If a spirituality of winter is about the inward journey, when is the last time you spent some quality time with yourself, being attentive to what is going on inside of yourself? There’s a critical difference between isolation and solitude. In the positive sense of solitude — choosing intentionally to cultivate time alone — when did you last take a long walk by yourself without any distractions like an iPod? When did you last take time to journal? Similarly, if the spirituality of winter is about the inward journey, perhaps going a therapist or spiritual director could be seen as a central practice in a winter spirituality.
If a spirituality of winter is about simplicity, is there anything you feel led to let go of in your life? As we enter this season of bare trees and stark landscapes, we can see the transformation of the external world as an invitation to ask what we need to allow to fall away from our lives.
On a more humorous note, if a spirituality of winter is about embracing darkness and silence, I’m reminded of the writer Ann Lamotte’s spiritual practice of remembering the acronym W.A.I.T. whenever she finds herself speaking too fast and too unreflectively. She thinks to herself, “W.A.I.T.,” which stands for: “Why Am I Talking!”
To return to my own earlier confession about seasonal preferences, despite my longterm interest in the practices of what could be called a winter spirituality (the inward journey, silence, meditation, darkness, and simplicity), my most natural inclination is toward the summer. There’s so much I want to do and see. There are so many wonderful books to read, movies to see, and songs to listen to! So ultimately, the invitation is simply to consider what forms of spirituality are most life-giving to you at various seasons of the year and at various seasons of your life — as well as what seasons and approaches you may have been neglecting that could be potential areas of growth.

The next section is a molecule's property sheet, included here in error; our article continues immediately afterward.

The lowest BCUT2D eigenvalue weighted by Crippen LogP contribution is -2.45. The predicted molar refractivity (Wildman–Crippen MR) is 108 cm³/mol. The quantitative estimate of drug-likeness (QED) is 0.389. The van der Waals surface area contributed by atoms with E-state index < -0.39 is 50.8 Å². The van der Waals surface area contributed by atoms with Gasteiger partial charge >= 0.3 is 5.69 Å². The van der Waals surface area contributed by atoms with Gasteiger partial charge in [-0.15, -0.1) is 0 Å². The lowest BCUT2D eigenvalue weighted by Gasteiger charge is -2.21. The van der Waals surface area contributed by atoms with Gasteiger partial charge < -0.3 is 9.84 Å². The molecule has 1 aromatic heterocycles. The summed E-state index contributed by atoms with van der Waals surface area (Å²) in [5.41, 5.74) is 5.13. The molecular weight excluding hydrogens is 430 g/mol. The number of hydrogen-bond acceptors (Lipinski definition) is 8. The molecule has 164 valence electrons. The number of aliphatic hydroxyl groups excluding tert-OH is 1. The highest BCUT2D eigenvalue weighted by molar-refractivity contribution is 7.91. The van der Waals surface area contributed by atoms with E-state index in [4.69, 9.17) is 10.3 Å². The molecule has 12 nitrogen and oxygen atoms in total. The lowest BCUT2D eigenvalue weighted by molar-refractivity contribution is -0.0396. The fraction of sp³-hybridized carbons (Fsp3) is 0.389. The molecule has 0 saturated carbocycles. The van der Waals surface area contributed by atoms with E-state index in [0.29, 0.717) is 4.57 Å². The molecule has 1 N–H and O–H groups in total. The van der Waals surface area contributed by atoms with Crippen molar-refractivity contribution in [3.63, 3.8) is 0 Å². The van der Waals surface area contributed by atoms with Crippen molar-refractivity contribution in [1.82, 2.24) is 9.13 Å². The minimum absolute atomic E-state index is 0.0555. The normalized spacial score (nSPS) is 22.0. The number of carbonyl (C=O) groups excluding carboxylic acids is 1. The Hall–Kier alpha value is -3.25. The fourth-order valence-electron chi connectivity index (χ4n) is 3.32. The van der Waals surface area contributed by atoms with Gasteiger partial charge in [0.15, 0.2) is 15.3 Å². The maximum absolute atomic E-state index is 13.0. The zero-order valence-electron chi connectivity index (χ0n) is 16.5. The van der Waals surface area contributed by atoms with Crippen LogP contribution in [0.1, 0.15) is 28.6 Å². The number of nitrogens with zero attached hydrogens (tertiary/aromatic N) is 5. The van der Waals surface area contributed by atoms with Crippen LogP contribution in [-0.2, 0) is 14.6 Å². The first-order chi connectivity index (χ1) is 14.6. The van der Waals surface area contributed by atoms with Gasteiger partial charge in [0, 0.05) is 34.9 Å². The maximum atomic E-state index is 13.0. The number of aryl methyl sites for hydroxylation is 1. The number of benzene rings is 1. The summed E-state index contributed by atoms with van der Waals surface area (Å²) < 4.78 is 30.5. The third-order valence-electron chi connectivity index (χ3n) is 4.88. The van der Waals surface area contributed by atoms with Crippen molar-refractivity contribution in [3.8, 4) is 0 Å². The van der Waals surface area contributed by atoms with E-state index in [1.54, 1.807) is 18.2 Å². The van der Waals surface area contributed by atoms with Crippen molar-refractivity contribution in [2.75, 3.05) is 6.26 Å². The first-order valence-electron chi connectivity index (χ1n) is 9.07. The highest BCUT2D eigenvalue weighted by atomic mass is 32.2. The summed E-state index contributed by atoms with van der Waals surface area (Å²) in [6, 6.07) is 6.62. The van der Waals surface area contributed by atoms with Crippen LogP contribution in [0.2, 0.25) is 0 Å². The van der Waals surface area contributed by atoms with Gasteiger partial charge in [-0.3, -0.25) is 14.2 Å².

Application: Practicing a Winter Spirituality
However, since we are approaching Winter Solstice, I would like to invite you to experiment briefly with what it feels like to practice a winter spirituality through a brief silent meditation guided by these words from Reggie Ray’s experience of spending one month a year in the solitude of dark cabin:
in the darkness, what you’re doing is: you start thinking, you come back to your body, you come back to the feeling of your body, you come back to the experience of the darkness. And then you start thinking again, and you start spinning out, and then you bring yourself back…. The technique is you don’t follow your thinking process. You simply bring yourself back, over and over, to the literal experience of being in your body, breathing, your heart beating, and your experience of the darkness all around you, which is a nonverbal, nonconceptual, totally literal experience.
As we near the darkest day of the year, the invitation is to be present, without the distraction of light, to the aliveness of your body in this present moment.
2 Tami Simon, “Dark Retreat: An Interview with Reggie Ray,” available at http://www.soundstrue.com/podcast/reginald-ray-dark-retreat/.
3 “Anne Lamott’s directions for grandparents: ‘Some Assembly Required,’” available at http://www.cnn.com/2012/04/06/living/anne-lamott-boomer/index.html.
The Rev. Dr. Carl Gregg is a trained spiritual director, a D.Min. graduate of San Francisco Theological Seminary, and the minister of the Unitarian Universalist Congregation of Frederick, Maryland. Follow him on Facebook (facebook.com/carlgregg) and Twitter (@carlgregg) .